Letter from a journalist on his 90th birthday: could it be true that the past times were better? | International
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I just turned 90, of which 45 dedicated to working on this newspaper. There are those who ask me if I do not regret it. No, because EL PAÍS was more than a newspaper. It was the symbol of the Spain that was dawning in the light after the darkness of a Civil War and a dictatorship that distanced us from the world. This newspaper opened the door to all the freedoms and rights suffocated by the Franco regime. And I had the privilege of experiencing that festive euphoria that also allowed me to travel the world as a correspondent.
And now? I am an attentive reader of the letters and comments of the readers that judge us and stimulate us to improve. I was a Reader’s Advocate for a few years and I had the privilege of listening to hundreds of readers on the phone. They were always our best incentive. Was the newspaper better then than it is today? No. We were beginners. Francoism had castrated culture. We did not have the possibilities that my colleagues have today. They are much better prepared than we were and the journalists were a small minority. It was still a macho newspaper.
So isn’t the famous phrase that “past times were always better” true? No. Humanity has never experienced a period of so many advances in everything. Don’t they say that journalism is in crisis? No. It is evolving. Today I read the newspaper, its chronicles and opinions and I notice the jump that journalists have made. They write better than we did. They are more culturally prepared and there is a team of women like never before.
They tell me that it is difficult for me to be so optimistic at my age. It’s not that. It is enough to look back to see what the world was like only a hundred years ago. Who would have imagined then that women would one day come out of their atavistic slavery, that the children who were the property of their parents would have rights of their own? And let’s not mention the animals. If in my childhood I had told a farmer that one day bugs would also have a statute of rights, they would have laughed at me.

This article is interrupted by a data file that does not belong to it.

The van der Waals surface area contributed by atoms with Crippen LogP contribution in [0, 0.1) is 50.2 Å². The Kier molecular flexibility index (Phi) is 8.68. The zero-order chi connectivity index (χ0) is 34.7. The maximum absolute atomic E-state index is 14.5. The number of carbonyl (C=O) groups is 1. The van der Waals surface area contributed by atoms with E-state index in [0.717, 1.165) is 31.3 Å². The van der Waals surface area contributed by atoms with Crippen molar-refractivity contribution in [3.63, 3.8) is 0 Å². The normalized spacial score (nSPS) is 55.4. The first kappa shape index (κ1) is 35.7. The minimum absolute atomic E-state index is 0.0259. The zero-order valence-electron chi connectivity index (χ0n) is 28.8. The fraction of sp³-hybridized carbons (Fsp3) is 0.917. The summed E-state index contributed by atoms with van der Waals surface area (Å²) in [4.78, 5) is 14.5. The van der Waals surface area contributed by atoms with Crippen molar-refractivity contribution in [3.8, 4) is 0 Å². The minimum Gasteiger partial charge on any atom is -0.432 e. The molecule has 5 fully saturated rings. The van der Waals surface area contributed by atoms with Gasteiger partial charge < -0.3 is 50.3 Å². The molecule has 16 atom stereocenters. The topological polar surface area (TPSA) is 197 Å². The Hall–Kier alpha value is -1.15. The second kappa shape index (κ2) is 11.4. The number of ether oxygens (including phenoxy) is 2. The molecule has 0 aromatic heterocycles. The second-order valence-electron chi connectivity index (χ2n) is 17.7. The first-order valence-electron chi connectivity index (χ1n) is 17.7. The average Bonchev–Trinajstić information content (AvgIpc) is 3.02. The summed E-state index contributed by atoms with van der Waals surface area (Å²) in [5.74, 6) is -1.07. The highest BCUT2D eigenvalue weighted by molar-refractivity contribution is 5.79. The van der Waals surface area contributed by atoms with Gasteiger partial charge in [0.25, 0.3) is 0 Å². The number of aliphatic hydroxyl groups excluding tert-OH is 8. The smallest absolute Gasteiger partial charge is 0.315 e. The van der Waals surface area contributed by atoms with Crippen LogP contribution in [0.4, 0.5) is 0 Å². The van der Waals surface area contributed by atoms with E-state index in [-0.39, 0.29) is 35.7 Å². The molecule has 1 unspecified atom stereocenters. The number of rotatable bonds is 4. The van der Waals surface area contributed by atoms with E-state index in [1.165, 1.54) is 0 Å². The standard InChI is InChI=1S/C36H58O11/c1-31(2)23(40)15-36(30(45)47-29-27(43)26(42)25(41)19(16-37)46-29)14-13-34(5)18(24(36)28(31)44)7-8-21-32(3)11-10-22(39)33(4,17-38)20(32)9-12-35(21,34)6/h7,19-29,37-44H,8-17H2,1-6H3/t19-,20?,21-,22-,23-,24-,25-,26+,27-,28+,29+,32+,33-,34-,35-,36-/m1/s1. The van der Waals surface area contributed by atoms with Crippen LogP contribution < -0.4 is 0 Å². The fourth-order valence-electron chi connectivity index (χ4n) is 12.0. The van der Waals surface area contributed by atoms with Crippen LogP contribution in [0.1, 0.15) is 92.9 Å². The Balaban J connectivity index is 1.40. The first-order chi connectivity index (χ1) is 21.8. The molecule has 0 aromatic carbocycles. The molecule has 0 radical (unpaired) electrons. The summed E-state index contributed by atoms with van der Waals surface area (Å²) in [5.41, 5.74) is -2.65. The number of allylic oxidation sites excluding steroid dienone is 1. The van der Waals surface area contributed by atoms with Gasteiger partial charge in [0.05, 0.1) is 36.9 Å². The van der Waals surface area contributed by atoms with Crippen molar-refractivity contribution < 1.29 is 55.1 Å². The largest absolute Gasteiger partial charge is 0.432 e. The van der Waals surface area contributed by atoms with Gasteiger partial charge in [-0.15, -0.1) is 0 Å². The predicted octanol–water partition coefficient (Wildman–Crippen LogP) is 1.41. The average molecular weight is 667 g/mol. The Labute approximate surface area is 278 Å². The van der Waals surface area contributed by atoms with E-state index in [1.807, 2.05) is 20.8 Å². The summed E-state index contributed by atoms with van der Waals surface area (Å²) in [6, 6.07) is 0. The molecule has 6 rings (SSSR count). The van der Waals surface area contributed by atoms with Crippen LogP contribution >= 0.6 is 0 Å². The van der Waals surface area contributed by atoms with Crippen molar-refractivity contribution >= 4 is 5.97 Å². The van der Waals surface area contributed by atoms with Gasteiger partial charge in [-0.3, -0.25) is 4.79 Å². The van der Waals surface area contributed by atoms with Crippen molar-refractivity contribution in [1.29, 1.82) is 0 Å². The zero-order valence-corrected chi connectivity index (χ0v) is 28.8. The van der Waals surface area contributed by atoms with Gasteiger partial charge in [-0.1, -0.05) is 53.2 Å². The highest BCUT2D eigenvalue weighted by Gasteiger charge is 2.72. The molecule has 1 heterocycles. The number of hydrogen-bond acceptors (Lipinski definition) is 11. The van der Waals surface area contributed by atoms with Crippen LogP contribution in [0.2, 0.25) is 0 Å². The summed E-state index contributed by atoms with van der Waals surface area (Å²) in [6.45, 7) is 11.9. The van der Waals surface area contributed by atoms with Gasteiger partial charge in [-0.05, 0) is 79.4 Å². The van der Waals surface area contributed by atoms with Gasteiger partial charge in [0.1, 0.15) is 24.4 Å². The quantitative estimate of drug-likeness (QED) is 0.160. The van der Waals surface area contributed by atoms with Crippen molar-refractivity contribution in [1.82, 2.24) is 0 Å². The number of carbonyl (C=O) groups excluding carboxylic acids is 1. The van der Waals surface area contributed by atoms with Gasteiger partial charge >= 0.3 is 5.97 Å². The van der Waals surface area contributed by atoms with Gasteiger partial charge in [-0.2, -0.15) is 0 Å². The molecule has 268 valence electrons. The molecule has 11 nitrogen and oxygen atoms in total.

Today everything is better than yesterday: science, medicine, law, communications, the awareness that we are all equal, that slavery is barbaric and that women and those called different have the same dignity. Juan Luis Vives advised husbands not to let women read. “Women should not follow their own judgment since they have so little,” he wrote. The supposed inferiority of women, promoted from the authority of Aristotle, was the cause of keeping her away from books. And the doctor of the Church Thomas Aquinas questioned whether women have souls. Is it true that past times were better?
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And the war in the Ukraine? And the social injustices? And racism? Yes, but today we are aware that this is crazy. The paradigm has changed. Today there is no family that feels proud that a son is going to sacrifice himself in a war. War is seen not as a profession but as barbaric, just like slavery.
We complain that the right of the caves is back, the nostalgia of the Holocaust. We are right, but precisely the fear of this possible return to barbaric times shows us that the past was always worse than today.
My friends also ask me what time looks like from the top of my 90 years. I’m going to answer you with some verses from my book hope project, de Aguilar, in which I list 50 reasons that show that today the world, despite all its sorrows, is better than yesterday.
of my bones,
the grooves in my skin,
the worn iris,
what i was,
cabinets full of my essences,
is the now,
of my thoughts
as i write,
everything i love,
my wife reading by my side,
the sky full of clouds
the sound silence of the sea.
I don’t know tomorrow
hope for a new dawn.
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